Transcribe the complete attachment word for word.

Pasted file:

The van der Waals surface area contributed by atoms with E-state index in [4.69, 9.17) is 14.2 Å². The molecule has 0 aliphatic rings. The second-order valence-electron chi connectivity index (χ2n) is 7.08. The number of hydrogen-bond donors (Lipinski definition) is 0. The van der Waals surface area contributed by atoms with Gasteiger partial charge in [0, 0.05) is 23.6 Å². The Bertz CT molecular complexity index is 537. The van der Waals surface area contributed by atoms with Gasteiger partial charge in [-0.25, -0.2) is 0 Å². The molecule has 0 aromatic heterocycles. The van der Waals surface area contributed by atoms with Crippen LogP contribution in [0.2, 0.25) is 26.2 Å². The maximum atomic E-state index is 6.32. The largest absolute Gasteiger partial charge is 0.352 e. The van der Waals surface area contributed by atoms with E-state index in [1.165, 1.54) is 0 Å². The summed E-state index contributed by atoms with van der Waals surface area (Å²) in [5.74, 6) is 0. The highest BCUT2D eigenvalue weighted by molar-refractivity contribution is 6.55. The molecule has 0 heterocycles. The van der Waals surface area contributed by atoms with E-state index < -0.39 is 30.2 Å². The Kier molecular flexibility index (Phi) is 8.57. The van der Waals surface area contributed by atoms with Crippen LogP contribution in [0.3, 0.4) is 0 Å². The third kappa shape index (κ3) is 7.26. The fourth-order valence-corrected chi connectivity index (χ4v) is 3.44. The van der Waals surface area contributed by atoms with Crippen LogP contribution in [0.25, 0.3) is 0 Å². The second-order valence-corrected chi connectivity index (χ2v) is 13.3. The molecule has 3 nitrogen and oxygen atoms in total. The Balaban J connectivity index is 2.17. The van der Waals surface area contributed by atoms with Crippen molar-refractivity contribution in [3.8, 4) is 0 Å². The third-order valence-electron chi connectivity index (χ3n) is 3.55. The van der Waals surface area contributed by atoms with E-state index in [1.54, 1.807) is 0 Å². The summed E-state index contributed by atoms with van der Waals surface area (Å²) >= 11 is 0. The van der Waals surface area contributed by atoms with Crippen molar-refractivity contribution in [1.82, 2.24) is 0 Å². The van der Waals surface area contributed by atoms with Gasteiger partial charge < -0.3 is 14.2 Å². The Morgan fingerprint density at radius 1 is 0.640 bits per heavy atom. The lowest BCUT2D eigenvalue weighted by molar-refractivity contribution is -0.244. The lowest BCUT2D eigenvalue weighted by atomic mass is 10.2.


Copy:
The van der Waals surface area contributed by atoms with E-state index in [4.69, 9.17) is 14.2 Å². The molecule has 0 aliphatic rings. The second-order valence-electron chi connectivity index (χ2n) is 7.08. The number of hydrogen-bond donors (Lipinski definition) is 0. The van der Waals surface area contributed by atoms with Gasteiger partial charge in [0, 0.05) is 23.6 Å². The Bertz CT molecular complexity index is 537. The van der Waals surface area contributed by atoms with Gasteiger partial charge in [-0.25, -0.2) is 0 Å². The molecule has 0 aromatic heterocycles. The van der Waals surface area contributed by atoms with Crippen LogP contribution in [0.2, 0.25) is 26.2 Å². The maximum atomic E-state index is 6.32. The largest absolute Gasteiger partial charge is 0.352 e. The van der Waals surface area contributed by atoms with E-state index in [1.165, 1.54) is 0 Å². The summed E-state index contributed by atoms with van der Waals surface area (Å²) in [5.74, 6) is 0. The highest BCUT2D eigenvalue weighted by molar-refractivity contribution is 6.55. The molecule has 0 heterocycles. The van der Waals surface area contributed by atoms with E-state index < -0.39 is 30.2 Å². The Kier molecular flexibility index (Phi) is 8.57. The van der Waals surface area contributed by atoms with Crippen LogP contribution in [0.3, 0.4) is 0 Å². The third kappa shape index (κ3) is 7.26. The fourth-order valence-corrected chi connectivity index (χ4v) is 3.44. The van der Waals surface area contributed by atoms with Crippen LogP contribution in [0.25, 0.3) is 0 Å². The second-order valence-corrected chi connectivity index (χ2v) is 13.3. The molecule has 3 nitrogen and oxygen atoms in total. The Balaban J connectivity index is 2.17. The van der Waals surface area contributed by atoms with Crippen molar-refractivity contribution in [3.8, 4) is 0 Å². The third-order valence-electron chi connectivity index (χ3n) is 3.55. The van der Waals surface area contributed by atoms with E-state index in [1.54, 1.807) is 0 Å². The summed E-state index contributed by atoms with van der Waals surface area (Å²) >= 11 is 0. The van der Waals surface area contributed by atoms with Crippen molar-refractivity contribution in [1.82, 2.24) is 0 Å². The van der Waals surface area contributed by atoms with Gasteiger partial charge < -0.3 is 14.2 Å². The Morgan fingerprint density at radius 1 is 0.640 bits per heavy atom. The lowest BCUT2D eigenvalue weighted by molar-refractivity contribution is -0.244. The lowest BCUT2D eigenvalue weighted by atomic mass is 10.2.